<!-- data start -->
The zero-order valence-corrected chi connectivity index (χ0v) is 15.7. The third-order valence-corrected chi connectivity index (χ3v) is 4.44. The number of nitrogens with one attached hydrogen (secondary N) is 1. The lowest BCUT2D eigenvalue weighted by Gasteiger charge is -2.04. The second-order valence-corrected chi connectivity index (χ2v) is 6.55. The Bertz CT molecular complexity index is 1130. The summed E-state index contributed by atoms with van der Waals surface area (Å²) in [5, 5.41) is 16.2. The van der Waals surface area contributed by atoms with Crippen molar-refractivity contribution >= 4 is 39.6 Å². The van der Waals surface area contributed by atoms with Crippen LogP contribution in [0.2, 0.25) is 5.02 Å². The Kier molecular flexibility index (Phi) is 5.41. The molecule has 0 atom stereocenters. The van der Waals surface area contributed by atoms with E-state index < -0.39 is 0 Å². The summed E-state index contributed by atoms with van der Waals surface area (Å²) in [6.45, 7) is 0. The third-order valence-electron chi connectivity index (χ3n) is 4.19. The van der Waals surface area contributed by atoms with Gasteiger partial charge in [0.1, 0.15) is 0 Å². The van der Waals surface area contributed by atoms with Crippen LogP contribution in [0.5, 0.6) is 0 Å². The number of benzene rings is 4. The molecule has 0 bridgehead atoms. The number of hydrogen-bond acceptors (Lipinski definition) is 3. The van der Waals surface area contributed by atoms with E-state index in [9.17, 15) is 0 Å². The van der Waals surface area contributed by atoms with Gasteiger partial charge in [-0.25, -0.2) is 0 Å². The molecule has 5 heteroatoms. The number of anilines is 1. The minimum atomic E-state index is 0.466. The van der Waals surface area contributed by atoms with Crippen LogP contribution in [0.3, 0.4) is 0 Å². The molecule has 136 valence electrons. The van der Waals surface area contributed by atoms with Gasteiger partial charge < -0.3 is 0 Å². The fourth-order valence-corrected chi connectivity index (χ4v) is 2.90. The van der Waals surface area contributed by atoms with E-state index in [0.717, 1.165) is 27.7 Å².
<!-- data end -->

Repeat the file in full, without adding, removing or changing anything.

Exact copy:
The zero-order valence-corrected chi connectivity index (χ0v) is 15.7. The third-order valence-corrected chi connectivity index (χ3v) is 4.44. The number of nitrogens with one attached hydrogen (secondary N) is 1. The lowest BCUT2D eigenvalue weighted by Gasteiger charge is -2.04. The second-order valence-corrected chi connectivity index (χ2v) is 6.55. The Bertz CT molecular complexity index is 1130. The summed E-state index contributed by atoms with van der Waals surface area (Å²) in [5, 5.41) is 16.2. The van der Waals surface area contributed by atoms with Crippen molar-refractivity contribution >= 4 is 39.6 Å². The van der Waals surface area contributed by atoms with Crippen LogP contribution in [0.2, 0.25) is 5.02 Å². The Kier molecular flexibility index (Phi) is 5.41. The molecule has 0 atom stereocenters. The van der Waals surface area contributed by atoms with E-state index < -0.39 is 0 Å². The summed E-state index contributed by atoms with van der Waals surface area (Å²) in [6.45, 7) is 0. The third-order valence-electron chi connectivity index (χ3n) is 4.19. The van der Waals surface area contributed by atoms with Gasteiger partial charge in [0.1, 0.15) is 0 Å². The van der Waals surface area contributed by atoms with Crippen LogP contribution in [0.5, 0.6) is 0 Å². The number of benzene rings is 4. The molecule has 0 bridgehead atoms. The number of hydrogen-bond acceptors (Lipinski definition) is 3. The van der Waals surface area contributed by atoms with E-state index in [9.17, 15) is 0 Å². The van der Waals surface area contributed by atoms with Gasteiger partial charge in [-0.25, -0.2) is 0 Å². The molecule has 5 heteroatoms. The number of anilines is 1. The minimum atomic E-state index is 0.466. The van der Waals surface area contributed by atoms with Crippen LogP contribution in [0.3, 0.4) is 0 Å². The molecule has 136 valence electrons. The van der Waals surface area contributed by atoms with Gasteiger partial charge < -0.3 is 0 Å². The fourth-order valence-corrected chi connectivity index (χ4v) is 2.90. The van der Waals surface area contributed by atoms with E-state index in [0.717, 1.165) is 27.7 Å².